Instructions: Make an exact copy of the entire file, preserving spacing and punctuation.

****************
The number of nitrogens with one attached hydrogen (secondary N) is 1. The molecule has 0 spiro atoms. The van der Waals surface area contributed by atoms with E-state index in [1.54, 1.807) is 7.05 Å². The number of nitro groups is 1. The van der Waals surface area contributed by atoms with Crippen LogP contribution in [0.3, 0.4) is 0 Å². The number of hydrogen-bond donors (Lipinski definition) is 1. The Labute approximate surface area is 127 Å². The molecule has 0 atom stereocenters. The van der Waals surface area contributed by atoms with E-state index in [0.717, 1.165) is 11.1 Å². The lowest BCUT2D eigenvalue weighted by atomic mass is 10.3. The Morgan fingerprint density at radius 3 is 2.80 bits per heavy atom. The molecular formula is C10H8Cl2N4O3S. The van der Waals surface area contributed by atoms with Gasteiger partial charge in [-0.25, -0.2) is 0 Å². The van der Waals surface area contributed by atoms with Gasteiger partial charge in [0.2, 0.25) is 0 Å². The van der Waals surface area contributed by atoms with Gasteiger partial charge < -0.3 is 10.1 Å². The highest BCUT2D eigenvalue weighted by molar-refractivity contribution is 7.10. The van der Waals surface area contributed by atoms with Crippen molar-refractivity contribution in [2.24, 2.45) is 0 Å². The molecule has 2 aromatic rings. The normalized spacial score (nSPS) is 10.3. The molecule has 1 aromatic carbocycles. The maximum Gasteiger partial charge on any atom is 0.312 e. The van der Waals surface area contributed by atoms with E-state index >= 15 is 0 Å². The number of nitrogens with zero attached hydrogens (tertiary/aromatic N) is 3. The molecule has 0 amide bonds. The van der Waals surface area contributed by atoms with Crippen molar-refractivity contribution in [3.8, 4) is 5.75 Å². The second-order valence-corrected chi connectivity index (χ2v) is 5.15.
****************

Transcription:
The number of nitrogens with one attached hydrogen (secondary N) is 1. The molecule has 0 spiro atoms. The van der Waals surface area contributed by atoms with E-state index in [1.54, 1.807) is 7.05 Å². The number of nitro groups is 1. The van der Waals surface area contributed by atoms with Crippen LogP contribution in [0.3, 0.4) is 0 Å². The number of hydrogen-bond donors (Lipinski definition) is 1. The Labute approximate surface area is 127 Å². The molecule has 0 atom stereocenters. The van der Waals surface area contributed by atoms with E-state index in [0.717, 1.165) is 11.1 Å². The lowest BCUT2D eigenvalue weighted by atomic mass is 10.3. The Morgan fingerprint density at radius 3 is 2.80 bits per heavy atom. The molecular formula is C10H8Cl2N4O3S. The van der Waals surface area contributed by atoms with Gasteiger partial charge in [-0.25, -0.2) is 0 Å². The van der Waals surface area contributed by atoms with Gasteiger partial charge in [0.2, 0.25) is 0 Å². The van der Waals surface area contributed by atoms with Gasteiger partial charge < -0.3 is 10.1 Å². The highest BCUT2D eigenvalue weighted by molar-refractivity contribution is 7.10. The van der Waals surface area contributed by atoms with Crippen molar-refractivity contribution in [2.24, 2.45) is 0 Å². The molecule has 2 aromatic rings. The normalized spacial score (nSPS) is 10.3. The molecule has 1 aromatic carbocycles. The maximum Gasteiger partial charge on any atom is 0.312 e. The van der Waals surface area contributed by atoms with E-state index >= 15 is 0 Å². The number of nitrogens with zero attached hydrogens (tertiary/aromatic N) is 3. The molecule has 0 amide bonds. The van der Waals surface area contributed by atoms with Crippen molar-refractivity contribution in [3.8, 4) is 5.75 Å². The second-order valence-corrected chi connectivity index (χ2v) is 5.15.